(PRWEB) May 12, 2015
The changes to the Bankruptcy Code in 2005 (Pub.L. 109–8, 119 Stat. 23, enacted April 20, 2005) brought potential traps for Debtors who are trying to protect their assets like house. Putting a large down payment on a house or paying a large amount to reduce the mortgage principal could put the Debtors in a precarious position of losing that money.
Changes to the Bankruptcy Code allow a Chapter 7 Trustee to reduce the protected equity in a homestead or even remove the exemption protection in full (11 U.S.C. § 522(o)). The Trustee has to prove that the money put into the house was done with the intent to delay, hinder or defraud creditors.
The Bankruptcy Code now allows a Chapter 7 bankruptcy Trustee to review the financial transactions like a down payment or principal reduction in a homestead over the past ten years. Texas has one of the most generous homestead exemptions in the United States, but even that exemption can be severely limited or even reduced completely if the Trustee's allegations are proven true. Below a brief summary of the Robert Louis Van Erem III v. U.S. Bancorp Investments Inc., bankruptcy case is given. The complete Memorandum Opinion of Bankruptcy Judge in the Busby & Associates client's case (Robert Louis Van Erem III) can be obtained from the document link given below.
According to Re: Robert Louis Van Erem III, et al Debtor (s) (Case no.: 14-35191) filed in the United States Bankruptcy Court for The Southern District of Texas, Houston Division on 03/18/15 by the petitioner (Robert Louis Van Erem III), the honorable Court had to adjudicate whether the funds utilized by the petitioner to purchase the Van Erems' home in Katy, Texas was done with the intent to hinder, delay, or defraud any creditor or not. The proceedings of the case was based on the application of 11 U.S.C. § 522(o). The Court's final decision was primarily based on the precedence set by the two cases: In re Addison, 540 F.3d 805 (8th Cir. 2008) and In re Cipolla, 476 Fed. Appx. 301 (5th Cir. 2012). The Honorable Marvin Isgur (United States Bankruptcy Judge) after analyzing the case w.r.t. badges of fraud, facts, credibility of the witnesses presented, and the applicable bankruptcy law concluded that, “the Van Erems did not act with the intent of hindering, delaying or defrauding a creditor.” (http://www.gpo.gov/fdsys/pkg/USCOURTS-txsb-4_14-bk-35191/pdf/USCOURTS-txsb-4_14-bk-35191-0.pdf)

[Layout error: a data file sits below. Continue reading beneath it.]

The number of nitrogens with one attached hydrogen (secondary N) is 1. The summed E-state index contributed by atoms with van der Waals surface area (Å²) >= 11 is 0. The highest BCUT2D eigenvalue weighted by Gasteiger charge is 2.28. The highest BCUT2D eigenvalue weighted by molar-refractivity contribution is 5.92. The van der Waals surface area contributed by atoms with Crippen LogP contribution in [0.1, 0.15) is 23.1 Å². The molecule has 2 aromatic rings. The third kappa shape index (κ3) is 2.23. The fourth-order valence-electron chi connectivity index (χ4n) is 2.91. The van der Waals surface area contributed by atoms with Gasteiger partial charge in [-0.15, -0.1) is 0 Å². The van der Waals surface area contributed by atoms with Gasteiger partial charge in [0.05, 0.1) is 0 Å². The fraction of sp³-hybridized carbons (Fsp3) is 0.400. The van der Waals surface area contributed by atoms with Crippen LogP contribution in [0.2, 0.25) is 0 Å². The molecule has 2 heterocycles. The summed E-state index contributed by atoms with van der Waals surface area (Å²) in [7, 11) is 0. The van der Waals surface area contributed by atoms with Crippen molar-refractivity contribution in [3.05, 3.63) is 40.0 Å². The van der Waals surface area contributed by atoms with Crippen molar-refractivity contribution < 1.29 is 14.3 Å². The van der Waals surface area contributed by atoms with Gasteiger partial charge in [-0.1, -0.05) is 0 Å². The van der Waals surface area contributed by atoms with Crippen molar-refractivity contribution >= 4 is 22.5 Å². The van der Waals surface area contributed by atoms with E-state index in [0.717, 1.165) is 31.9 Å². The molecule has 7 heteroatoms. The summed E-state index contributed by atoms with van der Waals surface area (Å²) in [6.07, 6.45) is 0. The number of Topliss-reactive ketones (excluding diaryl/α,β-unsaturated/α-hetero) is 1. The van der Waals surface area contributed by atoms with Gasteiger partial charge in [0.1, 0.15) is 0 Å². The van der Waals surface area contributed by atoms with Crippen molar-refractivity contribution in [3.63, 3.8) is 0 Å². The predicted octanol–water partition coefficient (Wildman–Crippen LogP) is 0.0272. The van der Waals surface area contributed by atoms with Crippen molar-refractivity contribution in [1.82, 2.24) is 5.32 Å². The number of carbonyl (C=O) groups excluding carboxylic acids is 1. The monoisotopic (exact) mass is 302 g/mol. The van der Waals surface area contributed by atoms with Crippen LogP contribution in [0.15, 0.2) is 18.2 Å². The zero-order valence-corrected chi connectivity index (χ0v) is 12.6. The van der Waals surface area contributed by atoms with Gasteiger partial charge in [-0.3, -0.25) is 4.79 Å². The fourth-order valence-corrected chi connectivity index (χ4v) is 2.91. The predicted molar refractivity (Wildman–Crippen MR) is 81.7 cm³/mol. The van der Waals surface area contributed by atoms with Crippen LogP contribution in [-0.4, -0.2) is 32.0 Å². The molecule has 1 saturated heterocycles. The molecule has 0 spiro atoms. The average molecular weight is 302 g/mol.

After the trial, Busby & Associates commented, “Busby & Associates will fight to protect its clients. Unfortunately, not every bankruptcy attorney will fight to protect his/her clients from losing assets to a bankruptcy trustee. It takes a lot of work. It takes a lot of time. There are times to settle. This was not one of them. We are glad we could help our clients in protecting the equity in their house.”
It's evident from the case in question that any large financial transactions done before filing for the bankruptcy protection could lead to potential problems. There are numerous examples of people who lost their houses in bankruptcy. This is why it is imperative to consult with an experienced bankruptcy firm before you file. Full disclosure of all your past financial transactions with your attorney is also quite important.
(In Case No: 14-35191 In Re Robert Louis Van Erem III (a debtor) In the Southern District of Texas Houston Division, with the Honorable Judge Marvin Isgur presiding,(http://busby-lee.com/bankruptinfoblog/save-house-equity-from-seizure/)
In re Van Erem, No. 14-35191, 2015 WL 1293525, at *1 (Bankr. S.D. Tex. Mar. 18, 2015) the debtors had moved to Texas more than two years ago before filing for bankruptcy.)